Letters to the editor - Washington Times


Featured Articles

Related Articles

Tax could help smokers quit

As a cardiologist, I am pleased to see that the D.C. Council is considering raising the tax on cigarettes ("D.C. Council looks at adding $2 to cigarette packs sold in District," Web, April 9). Tobacco use is rampant in the District and is a leading cause of heart disease, stroke and death. Every day I treat patients who could have prevented their heart attack, stroke or other illness simply by never starting to use tobacco or by quitting.

Vote this November

Our nation has reached a critical stage in its ongoing evolution. We are dangerously close to becoming a socialist country (think Venezuela). We elected President Trump because he promised to get us back on the path our Founders intended. He has been working to do that but it's been slow and difficult because much of Congress and the federal courts have fought him every step of the way.

Trump galvanized by opponents

After a week of stock-market tumult due to fears of President Trump "sparking a trade war with China," buried in the news of fake presidential scandals recently was that the almighty China has capitulated to our president's fiery rhetoric — and will cut tariffs on imports into the world's largest economy. This is yet another monumental victory for Mr. Trump.

Investigate privilege breach

I was saddened to read of the Mueller investigation forwarding information to the New York arm of the Justice Departmet, a move that resulted in actions which shattered attorney-client privilege.

Soldiers can be atheists, too

Atheism is a non-belief in a god, while humanism is an ethical view ("Navy rejects 'non-theist' for chaplain corps; lawmakers warn against changing core mission," Web, March 27). Being a humanist chaplain would not mean, as some seem to believe, jumping at the chance to tell soldiers who believe in a deity that one does not exist.

Recognize Israel's right to Golan

As President Trump weighs a response to the latest deadly Syrian chemical-weapons attack on civilians, he should consider formally recognizing Israeli sovereignty over the Golan Heights ("Trump unleashes anger on 'Animal' Assad over apparent chemical attack in Syria," Web, April 8).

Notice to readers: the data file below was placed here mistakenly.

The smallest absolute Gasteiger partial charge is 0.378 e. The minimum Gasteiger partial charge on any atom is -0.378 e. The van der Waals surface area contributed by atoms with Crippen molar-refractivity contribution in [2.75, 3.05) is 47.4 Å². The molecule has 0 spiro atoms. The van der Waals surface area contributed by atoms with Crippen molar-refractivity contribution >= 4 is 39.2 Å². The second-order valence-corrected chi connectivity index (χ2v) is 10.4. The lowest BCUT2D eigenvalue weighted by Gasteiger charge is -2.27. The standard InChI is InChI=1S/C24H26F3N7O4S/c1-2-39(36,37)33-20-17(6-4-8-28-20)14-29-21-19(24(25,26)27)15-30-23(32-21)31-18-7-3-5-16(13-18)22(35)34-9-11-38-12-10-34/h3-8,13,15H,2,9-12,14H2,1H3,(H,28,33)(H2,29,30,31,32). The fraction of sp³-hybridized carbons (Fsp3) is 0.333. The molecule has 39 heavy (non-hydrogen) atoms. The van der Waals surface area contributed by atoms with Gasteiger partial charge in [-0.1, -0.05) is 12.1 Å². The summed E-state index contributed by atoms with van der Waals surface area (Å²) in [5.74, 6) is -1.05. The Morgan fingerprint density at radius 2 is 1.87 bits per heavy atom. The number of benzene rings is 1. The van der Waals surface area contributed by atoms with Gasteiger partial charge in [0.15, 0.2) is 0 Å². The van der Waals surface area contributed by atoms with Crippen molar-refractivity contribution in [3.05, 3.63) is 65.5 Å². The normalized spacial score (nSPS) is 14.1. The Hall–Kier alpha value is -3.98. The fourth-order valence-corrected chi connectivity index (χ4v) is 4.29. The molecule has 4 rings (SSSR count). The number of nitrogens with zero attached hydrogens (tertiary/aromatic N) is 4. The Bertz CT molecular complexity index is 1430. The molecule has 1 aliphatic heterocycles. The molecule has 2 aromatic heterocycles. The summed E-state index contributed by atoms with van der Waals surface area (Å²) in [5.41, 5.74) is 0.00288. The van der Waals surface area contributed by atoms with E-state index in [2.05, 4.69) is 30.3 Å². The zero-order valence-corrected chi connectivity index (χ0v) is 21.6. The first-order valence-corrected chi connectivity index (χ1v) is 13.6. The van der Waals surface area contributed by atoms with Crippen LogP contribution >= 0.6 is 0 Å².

Facebook censors Diamond & Silk

I recently saw an interview with Lynnette "Diamond" Hardaway and Rochelle "Silk" Richardson on FOX News. I've seen both conservative women in interviews before, telling the public their opinions while giving support to our president. I always cheer them on because considering the left's continuous assaults on everything President Trump says and does, it is refreshing to hear from people with common sense.

North Carolina worker-friendly

A recent ranking by Business Insider puts North Carolina in the top 10 states for wage growth in 2017, and it's clear why: Wages in the state grew at an average rate of 3.8 percent last year.

Ironic result of 'conservation'

Cheryl K. Chumley is correct about private-property rights being a volatile issue ("Private property rights still very much a fight, circa 2018," Web, April 5). The fight has consequences, and the unintended ones often result in environmental harm. Ms. Chumley mentions a bunch of federal laws and regulations that directly affect private property, but the indirect impacts can be even more profound.

Djibouti a U.S. partner

"Djibouti's president for life moves towards China, threatening U.S. security interests" (Web April 3) is an erroneous and grossly misleading headline. Djibouti does not have a "president for life," nor does op-ed writer L. Todd Wood say it does. Djibouti is a democratic country with a Constitution.

Reinstate the draft

After listening to about 10 minutes of National School Walkout speakers rail against guns, I've come to realize that these foolish children -- who are just screaming to have their rights taken away -- need a big dose of reality. It's time to bring back the draft, and not just for boys.

Sugar the real money maker

A California judge's recent coffee ruling is so strange you have to wonder if Starbucks actually bribed the plaintiffs to bring suit in the first place ("The Hysteria State," Web, April 5). The fact is that the most prominent sources of acrylamides are in processed foods (e.g., potato chips, cookies, crackers and practically all foods containing toasted grains).

© Copyright 2018 The Washington Times, LLC
3600 New York Avenue NE, Washington, DC 20002

Switch to Desktop version